GREG FLEMING V MACOMB COUNTY CLERK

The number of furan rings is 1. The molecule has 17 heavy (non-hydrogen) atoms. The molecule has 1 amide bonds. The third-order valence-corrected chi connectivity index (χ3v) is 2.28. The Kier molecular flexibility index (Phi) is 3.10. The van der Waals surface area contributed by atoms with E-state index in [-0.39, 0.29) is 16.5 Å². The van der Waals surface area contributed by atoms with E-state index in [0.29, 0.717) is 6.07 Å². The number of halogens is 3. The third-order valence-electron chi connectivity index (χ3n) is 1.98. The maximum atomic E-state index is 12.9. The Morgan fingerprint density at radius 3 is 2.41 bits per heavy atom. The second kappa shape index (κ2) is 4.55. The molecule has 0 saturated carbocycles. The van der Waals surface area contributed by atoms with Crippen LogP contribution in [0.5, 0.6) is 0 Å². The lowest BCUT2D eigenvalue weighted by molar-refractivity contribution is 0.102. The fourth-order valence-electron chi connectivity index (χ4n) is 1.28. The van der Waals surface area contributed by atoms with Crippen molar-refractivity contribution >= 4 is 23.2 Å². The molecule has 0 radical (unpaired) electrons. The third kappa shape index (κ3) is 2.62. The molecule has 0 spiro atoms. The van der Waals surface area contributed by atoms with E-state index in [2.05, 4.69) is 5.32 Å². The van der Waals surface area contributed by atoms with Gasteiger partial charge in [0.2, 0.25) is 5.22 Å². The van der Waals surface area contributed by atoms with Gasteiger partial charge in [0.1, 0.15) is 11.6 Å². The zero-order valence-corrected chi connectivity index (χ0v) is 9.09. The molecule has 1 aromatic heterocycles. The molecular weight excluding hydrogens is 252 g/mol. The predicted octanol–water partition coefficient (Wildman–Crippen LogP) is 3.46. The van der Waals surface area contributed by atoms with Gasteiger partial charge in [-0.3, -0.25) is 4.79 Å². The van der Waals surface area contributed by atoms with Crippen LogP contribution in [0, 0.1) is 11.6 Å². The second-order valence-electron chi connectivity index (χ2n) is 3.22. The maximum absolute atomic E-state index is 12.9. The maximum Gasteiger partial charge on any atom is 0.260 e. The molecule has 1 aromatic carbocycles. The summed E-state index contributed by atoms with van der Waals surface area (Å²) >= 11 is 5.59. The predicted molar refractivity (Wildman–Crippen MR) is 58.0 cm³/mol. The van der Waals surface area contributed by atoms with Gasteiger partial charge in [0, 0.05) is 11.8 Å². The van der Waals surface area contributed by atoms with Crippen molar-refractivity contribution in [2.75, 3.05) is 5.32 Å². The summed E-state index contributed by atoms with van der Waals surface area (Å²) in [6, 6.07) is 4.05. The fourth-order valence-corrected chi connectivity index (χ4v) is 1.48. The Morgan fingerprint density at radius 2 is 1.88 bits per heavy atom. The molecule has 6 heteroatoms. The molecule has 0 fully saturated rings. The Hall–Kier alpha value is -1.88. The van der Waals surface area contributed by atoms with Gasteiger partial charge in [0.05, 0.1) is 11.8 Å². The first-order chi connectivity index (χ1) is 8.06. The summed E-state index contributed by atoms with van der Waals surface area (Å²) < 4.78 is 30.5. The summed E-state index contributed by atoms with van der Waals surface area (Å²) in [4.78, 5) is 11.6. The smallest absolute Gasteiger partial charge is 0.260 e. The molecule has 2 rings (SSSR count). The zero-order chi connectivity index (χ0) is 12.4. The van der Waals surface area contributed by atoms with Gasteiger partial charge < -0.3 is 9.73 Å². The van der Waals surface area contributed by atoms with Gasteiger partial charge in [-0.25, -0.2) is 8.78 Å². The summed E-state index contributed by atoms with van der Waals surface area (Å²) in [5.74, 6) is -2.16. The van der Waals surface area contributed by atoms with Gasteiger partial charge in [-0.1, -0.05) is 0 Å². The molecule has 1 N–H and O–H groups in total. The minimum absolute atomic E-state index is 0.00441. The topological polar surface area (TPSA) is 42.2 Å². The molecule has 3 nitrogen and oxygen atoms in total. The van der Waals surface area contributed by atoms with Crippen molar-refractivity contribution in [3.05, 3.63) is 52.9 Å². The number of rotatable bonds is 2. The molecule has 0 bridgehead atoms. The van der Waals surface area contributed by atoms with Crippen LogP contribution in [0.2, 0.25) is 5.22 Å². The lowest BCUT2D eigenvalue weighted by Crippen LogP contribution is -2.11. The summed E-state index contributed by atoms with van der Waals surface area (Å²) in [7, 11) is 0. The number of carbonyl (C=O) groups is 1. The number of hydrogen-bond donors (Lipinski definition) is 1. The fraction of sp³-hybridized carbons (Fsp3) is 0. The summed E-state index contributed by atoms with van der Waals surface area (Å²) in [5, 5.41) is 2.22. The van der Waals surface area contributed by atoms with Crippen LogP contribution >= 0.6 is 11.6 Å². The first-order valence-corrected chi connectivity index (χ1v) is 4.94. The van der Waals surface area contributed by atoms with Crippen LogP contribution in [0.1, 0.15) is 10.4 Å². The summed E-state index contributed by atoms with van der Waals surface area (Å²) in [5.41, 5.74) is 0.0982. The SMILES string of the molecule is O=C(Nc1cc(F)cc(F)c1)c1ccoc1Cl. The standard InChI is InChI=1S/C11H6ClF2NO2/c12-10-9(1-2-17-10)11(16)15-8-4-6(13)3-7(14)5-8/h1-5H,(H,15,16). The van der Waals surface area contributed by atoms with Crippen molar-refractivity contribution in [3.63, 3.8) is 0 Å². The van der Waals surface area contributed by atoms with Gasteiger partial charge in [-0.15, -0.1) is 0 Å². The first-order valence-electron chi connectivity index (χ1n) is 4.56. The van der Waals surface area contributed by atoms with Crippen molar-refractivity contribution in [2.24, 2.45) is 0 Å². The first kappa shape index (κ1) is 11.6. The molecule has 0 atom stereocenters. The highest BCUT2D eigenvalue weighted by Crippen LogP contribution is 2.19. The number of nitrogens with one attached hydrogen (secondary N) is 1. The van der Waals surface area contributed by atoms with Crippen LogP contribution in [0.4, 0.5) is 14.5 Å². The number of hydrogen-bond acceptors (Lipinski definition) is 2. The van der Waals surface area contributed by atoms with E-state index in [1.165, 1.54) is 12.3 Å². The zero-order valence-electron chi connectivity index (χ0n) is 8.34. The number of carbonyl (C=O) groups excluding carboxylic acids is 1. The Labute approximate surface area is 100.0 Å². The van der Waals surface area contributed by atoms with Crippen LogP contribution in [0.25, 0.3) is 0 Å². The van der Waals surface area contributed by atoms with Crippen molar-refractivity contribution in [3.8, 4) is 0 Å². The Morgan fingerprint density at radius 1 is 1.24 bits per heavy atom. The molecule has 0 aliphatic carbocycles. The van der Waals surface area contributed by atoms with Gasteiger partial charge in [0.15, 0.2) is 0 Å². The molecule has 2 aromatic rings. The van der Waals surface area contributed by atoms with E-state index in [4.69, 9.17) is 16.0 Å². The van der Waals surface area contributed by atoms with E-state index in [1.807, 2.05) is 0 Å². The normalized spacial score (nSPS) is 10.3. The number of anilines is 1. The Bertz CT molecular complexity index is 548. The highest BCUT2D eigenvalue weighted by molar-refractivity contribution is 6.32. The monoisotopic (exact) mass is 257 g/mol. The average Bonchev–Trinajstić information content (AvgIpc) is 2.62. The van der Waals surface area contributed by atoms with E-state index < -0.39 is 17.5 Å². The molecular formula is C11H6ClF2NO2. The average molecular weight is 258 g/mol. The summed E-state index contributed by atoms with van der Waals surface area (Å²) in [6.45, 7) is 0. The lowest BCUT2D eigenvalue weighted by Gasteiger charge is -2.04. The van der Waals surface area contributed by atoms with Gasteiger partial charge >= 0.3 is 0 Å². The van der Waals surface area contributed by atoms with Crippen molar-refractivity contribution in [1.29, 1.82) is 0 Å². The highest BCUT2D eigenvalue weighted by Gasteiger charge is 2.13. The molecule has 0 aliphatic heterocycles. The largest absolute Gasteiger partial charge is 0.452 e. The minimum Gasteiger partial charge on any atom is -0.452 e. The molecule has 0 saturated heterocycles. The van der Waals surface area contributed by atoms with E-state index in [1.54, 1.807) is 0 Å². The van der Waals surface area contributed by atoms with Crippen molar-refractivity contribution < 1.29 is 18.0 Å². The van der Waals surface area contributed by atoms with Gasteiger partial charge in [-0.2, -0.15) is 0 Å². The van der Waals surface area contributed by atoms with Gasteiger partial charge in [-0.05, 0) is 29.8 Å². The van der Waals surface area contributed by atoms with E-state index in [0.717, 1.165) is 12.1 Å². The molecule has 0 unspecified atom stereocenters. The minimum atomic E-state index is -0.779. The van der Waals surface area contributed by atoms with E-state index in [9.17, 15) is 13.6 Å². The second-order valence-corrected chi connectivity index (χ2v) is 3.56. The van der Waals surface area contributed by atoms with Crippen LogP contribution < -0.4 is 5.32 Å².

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STATE OF MICHIGAN COURT OF APPEALS GREG FLEMING, WILLIAM SUSICK and EDWARD F. COOK, UNPUBLISHED June 26, 2008 Plaintiffs-Appellants, and MAX FELLSMAN, Plaintiff, v No. 279966 Macomb Circuit Court LC No. 2006-004256-AW MACOMB COUNTY CLERK, Defendant-Appellee. Before: Owens, P.J., and Meter and Schuette, JJ. PER CURIAM. Plaintiffs Greg Fleming, William Susick, and Edward F. Cook appeal as of right from the trial court’s July 30, 2007, order granting summary disposition in favor of defendant Macomb County Clerk (county clerk). The trial court dismissed plaintiffs’ claims for declaratory and injunctive relief and permitted the county clerk to mail unsolicited absent voter ballot applications to county residents over the age of 60 living in communities in which the local city, township, or village clerk did not mail unsolicited applications. We reverse.1 1 We wish to make clear that we fully support the right of citizens to vote, encourage qualified voters to exercise this right, and do not discourage lawful means to increase voter turnout. However, for the reasons stated in this opinion, defendant’s actions are neither statutorily nor constitutionally authorized and, therefore, the trial court erred when it failed to enjoin her from doing them. -1- On September 21, 2006, the Macomb County Board of Commissioners (the board) passed a resolution authorizing the county clerk, Carmella Sabaugh,2 to mail absent voter ballot applications for the November 2006 general election to “Macomb County registered voters age 60 and over.” The resolution limited the mailing list by eliminating those registered voters who lived in communities in which the city, township, or village clerk automatically mailed applications to voters over the age of 60.3 Notably, the board authorized Sabaugh to mail the applications in her official capacity as county clerk and to spend approximately $13,000 to prepare and mail the applications. Sabaugh strongly encouraged the board to pass this resolution and presented several policy arguments to support her position.4 Coincidentally, Sabaugh, a Democrat, was running against Republican Terri Lynn Land for Secretary of State in the November 2006 election. According to press reports at the time, Republicans in Macomb County began questioning Sabaugh’s motives, claiming that Macomb County senior citizens tend to vote Democratic and noting that “[t]he timing [was] suspect.”5 Shortly after the resolution was passed, plaintiffs filed suit seeking to prevent the mass mailing of absent voter ballot applications, alleging violations of the Michigan Election Law, MCL 168.1 et seq., and requesting injunctions to prevent the county clerk from mailing the unsolicited applications. Plaintiffs also alleged that the proposed mailings violated the Equal Protection clause of the Fourteenth Amendment and the purity of elections clause of the Michigan Constitution, and diluted the votes of other Michigan voters. They specifically requested a preliminary injunction to prevent the county clerk from mailing applications for absent voter ballots for the November 2006 election, which the trial court denied. Accordingly, on October 5, 2006, the county clerk mailed 49,234 absent voter ballot applications to Macomb County voters over the age of 60 who had not otherwise been sent an 2 Sabaugh, in her official capacity as Macomb County Clerk, is the defendant in this case. We will refer to her interchangeably as “Sabaugh” and as “the county clerk” in this opinion. 3 Sabaugh informed the board that the local clerks in ten Macomb County communities automatically sent absent voter ballot applications to registered voters over the age of 60, but the local clerks in the remaining 13 communities did not automatically mail these applications. 4 To support her position, defendant notes that private groups, including the Democratic and Republican parties, send absent voter ballot applications to their supporters. Yet she fails to note that the entities she identifies that mail absent voter ballot applications are private entities. Conversely, defendant is a public official acting in her public capacity with public money to send unsolicited absent voter ballot applications to only a portion of qualified absent voters in Macomb County. In this appeal, we do not address the question whether private groups may mail absent voter ballot applications to their members, and defendant’s attempt to invite comparison between her actions and those of private groups is unavailing. 5 Presumably, these opponents of the county clerk’s actions were concerned that defendant was using public money to make voting easier for a demographic that was inclined to support her campaign for Secretary of State and the campaigns of other members of her political party, but not facilitate voting for other demographics. -2- absent voter ballot application from their city, village, or township clerk. In a press release, Sabaugh claimed that the mailing resulted in the casting of “at least 7,700 additional votes” in the November 2006 general election.6 The parties filed cross-motions for summary disposition to address the question whether Sabaugh was authorized to mail the unsolicited absent voter ballot applications in her official capacity as county clerk. When the trial court issued its opinion in July 2007, it noted that although the November 2006 general election had occurred nearly a year earlier, it would still address the issue on the merits because the issue was of continuing public interest and was capable of repetition yet evading review. In particular, the court noted that the board likely would continue to pass resolutions allowing the county clerk to mail unsolicited absent voter ballot applications before similar elections, leading to future scenarios in which plaintiffs would again have insufficient advance notice to pursue to its conclusion the question whether the county clerk had the authority to mail these applications before the mailing and election would occur. Although the trial court noted that the Michigan Election Law was silent regarding whether the county clerk was authorized to mail unsolicited absent voter ballot applications to voters age 60 and older, it determined that the county clerk was properly authorized by board resolution to conduct the mailing. The trial court also rejected plaintiffs’ claims that the mailing violated the “purity of elections” clause of the Michigan Constitution or the Equal Protection clause of the Fourteenth Amendment or that it diluted the vote of other Michigan voters. On appeal, plaintiffs challenge the trial court’s order granting defendant’s motion for summary disposition and dismissing plaintiffs’ claims. We review the trial court’s determination regarding a motion for summary disposition de novo. MacDonald v PKT, Inc, 464 Mich 322, 332; 628 NW2d 33 (2001). We also review de novo questions of law, including underlying issues of constitutional and statutory construction. In re Petition by Wayne Co Treasurer, 478 Mich 1, 6; 732 NW2d 458 (2007). The trial court improperly granted defendant’s motion for summary disposition and denied plaintiffs’ motion for the same. Defendant lacked statutory or constitutionally-granted authority to mail unsolicited absent voter ballot applications. Further, by conducting the mailing, defendant violated the purity of elections clause of the Michigan Constitution. Because we find that these mass mailings are illegal and unconstitutional, we hold that defendant, in her official capacity, may not mail unsolicited absent voter ballot applications to targeted individuals in the future. Const 1963, art 2, § 4 provides for the Legislature’s control over elections, in relevant part, as follows: The legislature shall enact laws to regulate the time, place and manner of all nominations and elections, except as otherwise provided in this constitution or in the constitution and laws of the United States. The legislature shall enact laws 6 The parties stipulated that Sabaugh made this claim. However, the lower court record does not include any evidence to support Sabaugh’s claim. -3- to preserve the purity of elections, to preserve the secrecy of the ballot, to guard against abuses of the elective franchise, and to provide for a system of voter registration and absentee voting. The duties of a county clerk or a county board of commissioners (supervisors) “shall be provided by law” pursuant to Const 1963, art 7, §§ 4, 8. The Legislature enacted the Michigan Election Law pursuant to its constitutional grant of authority. Under the Michigan Election Law, the county clerk, the chief judge of the county probate court, and the county treasurer serve as the board of election commissioners for that county. MCL 168.23(1). Pursuant to Secretary of State v Berrien Co Bd of Election Comm’rs, 373 Mich 526, 530-531; 129 NW2d 864 (1964), the county clerk and the county board of election commissioners must follow the directions provided by the Secretary of State in her role as Michigan’s chief election officer. The county board of commissioners has no expressly authorized role in elections. Instead, the board’s roles include “pass[ing] ordinances that relate to county affairs and do not contravene the general laws of this state or interfere with the local affairs of a township, city, or village within the limits of the county . . . .” MCL 46.11(j). The board also has a duty to “[r]epresent the county and have the care and management of the property and business of the county if other provisions are not made.” MCL 46.11(l). The Michigan Election Law addresses the circumstances under which a voter is entitled to an absent voter ballot. MCL 168.758(1) defines an “absent voter” as follows: For the purposes of this act, “absent voter” means a qualified and registered elector who meets 1 or more of the following requirements: (a) On account of physical disability, cannot without another’s assistance attend the polls on the day of an election. (b) On account of the tenets of his or her religion, cannot attend the polls on the day of election. (c) Cannot attend the polls on the day of an election in the precinct in which he or she resides because of being an election precinct inspector in another precinct. (d) Is 60 years of age or older. (e) Is absent or expects to be absent from the township or city in which he or she resides during the entire period the polls are open for voting on the day of an election. (f) Cannot attend the polls on election day because of being confined in jail awaiting arraignment or trial. A qualified absent voter is permitted to apply for an absent voter ballot pursuant to MCL 168.759. For both primary and general elections, “[t]he elector shall apply in person or by mail with the clerk of the township, city, or village in which the elector is registered.” -4- MCL 168.759(1)-(2). MCL 168.759(3) provides that an application for an absent voter ballot may be made in the following three ways: (a) By a written request signed by the voter stating the statutory grounds for making the application. (b) On an absent voter ballot application form provided for that purpose by the clerk of the city, township, or village. (c) On a federal postcard application. Finally, MCL 168.759(5) requires, in pertinent part, The clerk of the city, township, or village shall have absent voter ballot application forms available in the office of the clerk at all times and shall furnish an absent voter ballot application form to anyone upon a verbal or written request. . . . When interpreting the Michigan Election Law to determine whether the county clerk is authorized to mail absent voter ballot applications, we may not “‘impose different policy choices than those selected by the Legislature.’” People v McIntire, 461 Mich 147, 152; 599 NW2d 102 (1999), quoting People v McIntire, 232 Mich App 71, 119; 591 NW2d 231 (1998) (YOUNG, J., dissenting). Our primary goal is to ascertain and give effect to the intent of the Legislature. Weakland v Toledo Engineering Co, Inc, 467 Mich 344, 347; 656 NW2d 175 (2003), mod 468 Mich 1216 (2003). When a statute’s language is unambiguous, we must assume that the Legislature intended its plain meaning and enforce the statute as written. DiBenedetto v West Shore Hosp, 461 Mich 394, 402; 605 NW2d 300 (2000). We may only look beyond the statute to determine the Legislature’s intent when the statutory language is ambiguous. Id. The legal maxim expressio unius est exclusio alterius, i.e., “[t]he expression of one thing is the exclusion of another,” “is a rule of construction that is a product of logic and common sense.” Hoerstman Gen Contracting, Inc v Hahn, 474 Mich 66, 74 & n 8; 711 NW2d 340 (2006). This well-recognized maxim of statutory construction “expresses the learning of common experience that when people say one thing they do not mean something else.” Feld v Robert & Charles Beauty Salon, 435 Mich 352, 362; 459 NW2d 279 (1990), quoting 2A Sands, Sutherland Statutory Construction (4th ed), § 47.24, p 203. The maxim is “safely” used when a statute creates rights or duties “not in accordance with” the common law. Feld, supra at 362 (citation omitted). “When what is expressed in a statute is creative, and not in a proceeding according to the course of the common law, it is exclusive, and the power exists only to the extent plainly granted. Where a statute creates and regulates, and prescribes the mode and names the parties granted right to invoke its provisions that mode must be followed and none other, and such parties only may act.” [Feld, supra at 362-363 (citation omitted).] In Taylor v Currie, 277 Mich App 85; 743 NW2d 571 (2007), this Court applied a plain reading of the statute and the legal maxim expressio unius est exclusio alterius to determine that -5- MCL 168.759 prohibits a city clerk from mailing unsolicited absent voter ballot applications.7 It stated: MCL 168.759(5) provides, in relevant part, that “[t]he clerk of the city, township, or village shall have absent voter ballot application forms available in the office of the clerk at all times and shall furnish an absent voter ballot application form to anyone upon a verbal or written request.” This subsection clearly addresses the distribution of applications for absent voter ballots. Under a plain reading, this subsection establishes two duties for city clerks. First, the clerk must have applications for absent voter ballots available in the clerk’s office at all times. Second, the clerk “shall” provide an application to anyone upon verbal or written request. “‘The general rule, with regard to municipal officers, is that they have only such powers as are expressly granted by statute or by sovereign authority or those which are necessarily to be implied from those granted.’” Presnell v Wayne [Co] Bd of Co Rd Comm’rs, 105 Mich App 362, 368; 306 NW2d 516 (1981), quoting 56 Am Jur 2d, Municipal Corporations, Counties, and Other Political Subdivisions, § 276, p 327. Or as our Supreme Court has stated, “[t]he extent of the authority of the people’s public agents is measured by the statute from which they derive their authority, not by their own acts and assumption of authority.” Sittler v Michigan College of Mining & Tech Bd of Control, 333 Mich 681, 687; 53 NW2d 681 (1952) (citations and punctuation omitted). As such, “[p]ublic officers have and can exercise only such powers as are conferred on them by law. . . .” Id. (citations and punctuation omitted). Applying this rule to MCL 168.759, it is clear that the city clerk has no powers concerning the distribution of ballot applications other than those that are expressly granted in the statute. And the power to mail unsolicited ballot applications to qualified voters is not expressly stated anywhere in this statute. Nor have appellants cited any other statute that confers this power on the city clerk. As for whether the mass mailing of unsolicited ballot applications is implicitly authorized by statute, we conclude that it is not. First, a power is necessarily implied if it is essential to the exercise of authority that is expressly 7 The plaintiff, a candidate for Detroit City Council, alleged that the defendant city clerk planned to improperly mail 150,000 unsolicited applications. The trial court determined that the city clerk was precluded from mailing such unsolicited applications and issued a preliminary injunction to prevent the mailings. Taylor, supra at 89. The city clerk disregarded the preliminary injunction and mailed the applications. Id. at 89-90. As a result, the city clerk was convicted of criminal contempt. Id. at 90. At the conclusion of the trial court proceedings, the trial court entered a permanent injunction precluding the mailing of unsolicited absent voter ballot applications. Id. at 93. -6- granted. Conlin v Scio Twp, 262 Mich App 379, 385; 686 NW2d 16 (2004). The authority expressly granted in MCL 168.759(5) is that the clerk must have applications for absent voter ballots available in the clerk’s office at all times and that the clerk “shall” provide an application to anyone upon verbal or written request. The mass mailing of unsolicited ballot applications is not essential to the clerk’s either making ballot applications available in the clerk’s office or to providing them upon request. Second, on the basis of the maxim expressio unius est exclusio alterius, (the expression of one thing is the exclusion of another), Feld[, supra at 362] (opinion by RILEY, C.J.), we read the statute to preclude mass mailings when it specifically states that the clerk shall provide the applications upon written or verbal request. “[W]hen a statute limits a thing to be done in a particular mode, it includes a negative of any other mode.” Christensen v Harris Co, 529 US 576, 583; 120 S Ct 1655; 146 L Ed 2d 621 (2000) (citation and punctuation omitted). Accordingly, we conclude that MCL 168.759(5) does not implicitly permit the city clerk to mail absent voter ballot applications without having received a verbal or written request. [Taylor, supra at 94-96.] Because it is a published opinion, Taylor has precedential value and we are bound by its holding. MCR 7.215(C)(2). Accordingly, the necessary outcome of this case is relatively straightforward. A county clerk, like a city clerk, has no express statutory authority under the Michigan Election Law to mail or otherwise distribute unsolicited absent voter ballot applications. See Taylor, supra. The Michigan Election Law does not even expressly authorize a county clerk to mail such applications upon request or to keep the applications on hand in her office for interested voters. Instead, the county clerk’s statutory role during the election process is as an intermediary; she receives information from the Secretary of State and distributes it to city, village, and township clerks. See MCL 168.647, 653a, 709. The county clerk, in her role as a county election commissioner, prepares and distributes the official ballots used in precincts around the county, including the official absent voter ballots. See MCL 168.668a, 689-691, 709, 713-714. In relation to the absent voter process, the county clerk has express authority to safeguard and distribute the absent voter ballots to local clerks in advance of an election, MCL 168.715-717, but no statute expressly allows a county clerk to deliver a ballot directly to a voter or to deliver absent voter ballot applications. Accordingly, the county clerk lacks the implied authority to distribute absent voter ballot applications. As noted in Taylor, supra at 94, a local government officer possesses those powers “necessarily to be implied” from those expressly granted. “Powers implied by general delegations of authority must be ‘essential or indispensable to the accomplishment of the objects and purposes of the municipality.’” Lansing v Edward Rose Realty, Inc, 442 Mich 626, 634; 502 NW2d 638 (1993), quoting 5 McQuillin, Municipal Corporations (rev 3d ed), § 15.20, p 102. None of the statutorily-defined duties described earlier relate to increasing voter turnout or making the election process less onerous for voters. In fact, none of the county clerk’s statutorily-defined duties require direct contact with voters. Mailing absent voter ballot applications is not related to, let alone essential to, a county clerk’s duty to distribute election information and materials to local clerks, to prepare and distribute official ballots to voting precincts, or to distribute absent voter ballots to local clerks before an election. Accordingly, a county clerk lacks both express and implied statutory authority to mail unsolicited ballot applications. -7- Further, the board cannot confer on the county clerk the authority to conduct such a mailing. Like the county clerk, the board has only those powers expressly granted to it by the constitution and by statute and those powers necessarily implied from the powers expressly granted. Conlin, supra at 385. We must liberally construe the powers granted to local governments to include those powers “fairly implied and not prohibited by th[e] constitution.” Saginaw Co v John Sexton Corp of Michigan, 232 Mich App 202, 221; 591 NW2d 52 (1998), quoting Const 1963, art 7, § 34. The Legislature granted the following relevant powers to county boards of commissioners: (j) By majority vote of the members of the county board of commissioners elected and serving, pass ordinances that relate to county affairs and do not contravene the general laws of this state or interfere with the local affairs of a township, city, or village within the limits of the county, and pursuant to [MCL 46.10b] provide suitable sanctions for the violation of those ordinances. . . . *** (l) Represent the county and have the care and management of the property and business of the county if other provisions are not made. [MCL 46.11] The board’s resolution concerns voting in a statewide election and, therefore, does not “relate to county affairs” or “the care and management of the business of the county.” Furthermore, the resolution contravenes MCL 168.759. A municipal government may not prohibit acts that are authorized by state law or, conversely, authorize acts that are prohibited by state law. Rental Prop Owners Ass’n of Kent Co v Grand Rapids, 455 Mich 246, 262; 566 NW2d 514 (1997); Conlin, supra at 385; Frens Orchard, Inc v Dayton Twp Bd, 253 Mich App 129, 136-137; 654 NW2d 346 (2002). As noted earlier, the Michigan Election Law neither expressly nor impliedly authorizes county clerks to mail unsolicited absent voter ballot applications to qualified voters. Further, the Michigan Election Law does not permit county boards of commissioners to play any role in the election process. Accordingly, the board lacked the authority to authorize the county clerk to take an action not allowed by statute. Plaintiffs also argue that defendant violated the “purity of elections” clause. Because this Court’s ruling in Taylor also controls with regard to this issue, we agree. The Michigan Supreme Court has interpreted the “purity of elections” clause to embody two concepts: “first, that the constitutional authority to enact laws to preserve the purity of elections resides in the Legislature; and second, ‘that any law enacted by the Legislature which adversely affects the purity of elections is constitutionally infirm.’” The phrase “purity of elections” does not have a single precise meaning. However, “it unmistakably requires . . . fairness and evenhandedness in the election laws of this state.” [McDonald v Grand Traverse Co Election Comm, 255 Mich App 674, 692-693; 662 NW2d 804 (2003) (internal citations omitted).] -8- In Taylor, supra at 97, this Court found that the city clerk’s mass mailing of absent voter ballot applications violated the purity of elections clause.8 The Taylor Court reasoned that the city clerk had distributed “propaganda” in her official capacity and at the city’s expense. Id. There was no indication in Taylor, supra at 85, that the absent voter ballot applications were designed in such a manner that they would have skewed an applicant’s vote one way or another. Therefore, the Taylor Court’s ruling appears to imply that even apparently neutral applications sent by a city clerk in her official capacity constitute improper propaganda material. Although we recognize that we are bound by the Taylor Court’s holding, we question whether the distribution of absent voter ballot applications that apparently do not favor particular candidates or political parties constitute “what amounts to propaganda at the city’s expense.” Taylor, supra 8 The Court’s opinion regarding this violation of the purity of elections clause, in its entirety, is as follows: This interpretation of MCL 168.759 is consistent with the sound public policy behind Michigan’s election law, which, as stated in the preamble, was enacted, in part, “to provide for the purity of elections; to guard against the abuse of the elective franchise.” This is in keeping with the Michigan Constitution, which provides that “[t]he legislature shall enact laws to preserve the purity of elections . . . .” Const 1963, art 2, § 4. The Michigan Supreme Court has interpreted the “purity of elections” clause to embody two concepts: “first, that the constitutional authority to enact laws to preserve the purity of elections resides in the Legislature; and second, ‘that any law enacted by the Legislature which adversely affects the purity of elections is constitutionally infirm.’” Socialist Workers Party v Secretary of State, 412 Mich 571, 596; 317 NW2d 1 (1982), quoting Wells v Kent Co Bd of Election Comm’rs, 382 Mich 112, 123; 168 NW2d 222 (1969). The phrase “purity of elections” “requires . . . fairness and evenhandedness in the election laws of this state.” Socialist Workers Party, supra at 598. The city clerk, who is an elected official, has the role of neutral arbiter or referee. As a requirement of that office, the city clerk must take and subscribe an oath or affirmation stating: I do solemnly swear (or affirm) that I will support the Constitution of the United States and the constitution of this state, and that I will faithfully discharge the duties of the office of [city clerk] according to the best of my ability. [Const 1963, art 11, § 1.] To construe MCL 168.759 to permit Currie to distribute, in her official capacity, what amounts to propaganda at the city’s expense is certainly not within the scope of Michigan election laws or the Michigan Constitution. MCL 168.759(5) does not permit a city clerk to mail absent voter ballot applications without having received a verbal or written request. Accordingly, we conclude that the trial court did not err in granting injunctive relief on this basis. [Taylor, supra at 96-97.] -9- at 97. Random House Webster’s College Dictionary (1997) defines “propaganda” as “information or ideas methodically spread to promote or injure a cause, movement, nation, etc.” We fail to see how public mailings of apparently neutral absent voter ballot applications methodically promote anything besides the mere act of voting. However, we are compelled by Taylor to find that the neutrally-designed absent voter ballot applications constitute propaganda and, therefore, violate the purity of elections clause of our constitution.9 Regardless, we also conclude that the purity of elections has been violated in this case because the mailing of absent voter ballot applications to only a select group of eligible absent voters undermines the fairness and evenhandedness of the application of election laws in this state. Although MCL 168.758(1) lists six categories of voters eligible to vote by absent voter ballot, the county clerk’s mailing of absent voter ballot applications to only one of the six eligible groups means that the county clerk used public funds to make it easier for one group (voters 60 and older) to vote without providing a similar advantage to other categories of eligible absent voters. Not only is this fundamentally unfair, but the county clerk’s actions hinder the evenhanded application of election laws by failing to provide this benefit to all eligible absent voters. Accordingly, the clerk’s actions violate the purity of elections clause and, therefore, are unconstitutional. Defendant contends that even if the mass mailing violated state law or the constitution, plaintiffs are not entitled to relief because they failed to show any injury or harm. However, plaintiffs are not required to show a substantial injury distinct from that suffered by the public in general in order to establish standing in an election case. Helmkamp v Livonia City Council, 160 Mich App 442, 445; 408 NW2d 470 (1987). “[T]he right to vote is an implicit fundamental political right that is preservative of all rights.” In re Request for Advisory Opinion Regarding Constitutionality of 2005 PA 71, 479 Mich 1, 16; 740 NW2d 444 (2007) (internal quotations omitted). Although the right to vote is constitutionally protected, our Supreme Court has noted that the “equal right to vote is not absolute.”10 Id. (internal quotations omitted). Instead, the Legislature must “preserve the purity of elections” and “guard against abuses of the elective franchise.” Const 1963, art 2, § 4. Defendant’s actions undermined the constitutional right of the public to participate in fair, evenhanded elections and, therefore, constituted an injury. Consequently, plaintiffs had standing to bring a cause of action to remedy this injury. See Helmkamp, supra. We disagree with defendant’s contention that plaintiffs’ challenge is moot and does not fall within the “capable of repetition yet evading review” exception. “An issue is moot if an event has occurred that renders it impossible for the court to grant relief. We will review a moot issue only if it is publicly significant and is likely to recur, yet is likely to evade judicial review.” 9 We also note that permitting absent voter ballot mailings to only a select category of eligible absent voters could encourage a public official to target public funds to mail applications to voter groups likely to support her candidacy or her party’s candidates for office. 10 For example, a state can impose residency requirements on voters. Carrington v Rash, 380 US 89, 91; 85 S Ct 775; 13 L Ed 2d 675 (1965). -10- Attorney Gen v Michigan Pub Service Comm, 269 Mich App 473, 485; 713 NW2d 290 (2005). Defendant noted that several city clerks within the county automatically mail absent voter ballot applications to voters over age 60 on a continual basis, and defendant will likely seek to mail unsolicited absent voter ballot applications for future elections. As in this case, there is no guarantee that potential future plaintiffs will have adequate notice to pursue the matter to its conclusion before another election. Therefore, we agree with the trial court’s conclusion that this issue is capable of repetition yet evades review. We also note that the law of the case doctrine does not preclude the trial court or this Court from reviewing the case because this Court’s earlier opinion regarding this case merely concerns the trial court’s failure to grant plaintiffs’ motion for a preliminary injunction. In Fleming v Macomb Co Clerk, unpublished opinion per curiam of the Court of Appeals, issued March 27, 2007 (Docket No. 273502), this Court determined that plaintiffs’ challenge based on the trial court’s failure to award a preliminary injunction was moot because the applications to vote by absent voter ballot in the 2006 general election had already been mailed and the election had already occurred. The Court recognized, however, that plaintiffs’ claims for permanent relief were still pending in the trial court at that time and that those claims could proceed to trial. Id. The Court found that the issue related to the preliminary injunction was not capable of repetition yet evading review at that time because there was no indication that the county clerk intended to mail more absent voter ballot applications while the trial court proceedings were pending.11 Reversed. We direct the trial court to grant summary disposition in plaintiffs’ favor and to grant plaintiffs’ request for injunctive relief. We do not retain jurisdiction. /s/ Donald S. Owens /s/ Patrick M. Meter /s/ Bill Schuette 11 Because we conclude that defendant’s actions were neither constitutional nor statutorily authorized, we will not consider appellant’s contentions that the county clerk’s decision to mail unsolicited absent voter ballot applications violated the Equal Protection clause or resulted in vote dilution. -11-